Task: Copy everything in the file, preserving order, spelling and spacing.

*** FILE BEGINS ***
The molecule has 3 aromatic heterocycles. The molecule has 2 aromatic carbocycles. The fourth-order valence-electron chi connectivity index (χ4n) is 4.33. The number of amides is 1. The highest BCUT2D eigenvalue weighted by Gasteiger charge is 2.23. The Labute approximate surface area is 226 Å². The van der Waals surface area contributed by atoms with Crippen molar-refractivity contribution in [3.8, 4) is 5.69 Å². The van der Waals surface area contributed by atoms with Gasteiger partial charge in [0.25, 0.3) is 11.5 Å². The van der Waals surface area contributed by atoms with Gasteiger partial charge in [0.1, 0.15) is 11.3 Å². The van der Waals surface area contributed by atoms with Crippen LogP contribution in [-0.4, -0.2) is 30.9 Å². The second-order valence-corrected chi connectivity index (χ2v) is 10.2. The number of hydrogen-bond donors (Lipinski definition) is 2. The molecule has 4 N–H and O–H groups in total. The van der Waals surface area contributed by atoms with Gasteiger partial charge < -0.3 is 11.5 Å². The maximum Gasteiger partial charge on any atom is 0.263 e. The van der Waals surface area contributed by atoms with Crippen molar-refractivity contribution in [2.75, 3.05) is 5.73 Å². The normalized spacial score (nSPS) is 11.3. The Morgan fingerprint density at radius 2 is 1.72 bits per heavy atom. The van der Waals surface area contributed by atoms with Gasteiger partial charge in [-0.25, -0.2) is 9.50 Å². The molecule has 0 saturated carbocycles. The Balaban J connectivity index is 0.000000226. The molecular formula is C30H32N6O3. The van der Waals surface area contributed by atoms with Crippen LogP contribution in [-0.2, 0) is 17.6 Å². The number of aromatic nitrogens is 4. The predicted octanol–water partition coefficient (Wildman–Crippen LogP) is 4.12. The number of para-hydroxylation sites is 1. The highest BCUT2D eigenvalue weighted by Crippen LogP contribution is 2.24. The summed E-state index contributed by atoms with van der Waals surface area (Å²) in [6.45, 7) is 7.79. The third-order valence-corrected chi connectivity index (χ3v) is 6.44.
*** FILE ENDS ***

The molecule has 3 aromatic heterocycles. The molecule has 2 aromatic carbocycles. The fourth-order valence-electron chi connectivity index (χ4n) is 4.33. The number of amides is 1. The highest BCUT2D eigenvalue weighted by Gasteiger charge is 2.23. The Labute approximate surface area is 226 Å². The van der Waals surface area contributed by atoms with Crippen molar-refractivity contribution in [3.8, 4) is 5.69 Å². The van der Waals surface area contributed by atoms with Gasteiger partial charge in [0.25, 0.3) is 11.5 Å². The van der Waals surface area contributed by atoms with Gasteiger partial charge in [0.1, 0.15) is 11.3 Å². The van der Waals surface area contributed by atoms with Crippen LogP contribution in [-0.4, -0.2) is 30.9 Å². The second-order valence-corrected chi connectivity index (χ2v) is 10.2. The number of hydrogen-bond donors (Lipinski definition) is 2. The molecule has 4 N–H and O–H groups in total. The van der Waals surface area contributed by atoms with Gasteiger partial charge < -0.3 is 11.5 Å². The maximum Gasteiger partial charge on any atom is 0.263 e. The van der Waals surface area contributed by atoms with Crippen molar-refractivity contribution in [2.75, 3.05) is 5.73 Å². The normalized spacial score (nSPS) is 11.3. The Morgan fingerprint density at radius 2 is 1.72 bits per heavy atom. The van der Waals surface area contributed by atoms with Gasteiger partial charge in [-0.25, -0.2) is 9.50 Å². The molecule has 0 saturated carbocycles. The Balaban J connectivity index is 0.000000226. The molecular formula is C30H32N6O3. The van der Waals surface area contributed by atoms with Crippen LogP contribution in [-0.2, 0) is 17.6 Å². The number of aromatic nitrogens is 4. The predicted octanol–water partition coefficient (Wildman–Crippen LogP) is 4.12. The number of para-hydroxylation sites is 1. The highest BCUT2D eigenvalue weighted by Crippen LogP contribution is 2.24. The summed E-state index contributed by atoms with van der Waals surface area (Å²) in [6.45, 7) is 7.79. The third-order valence-corrected chi connectivity index (χ3v) is 6.44.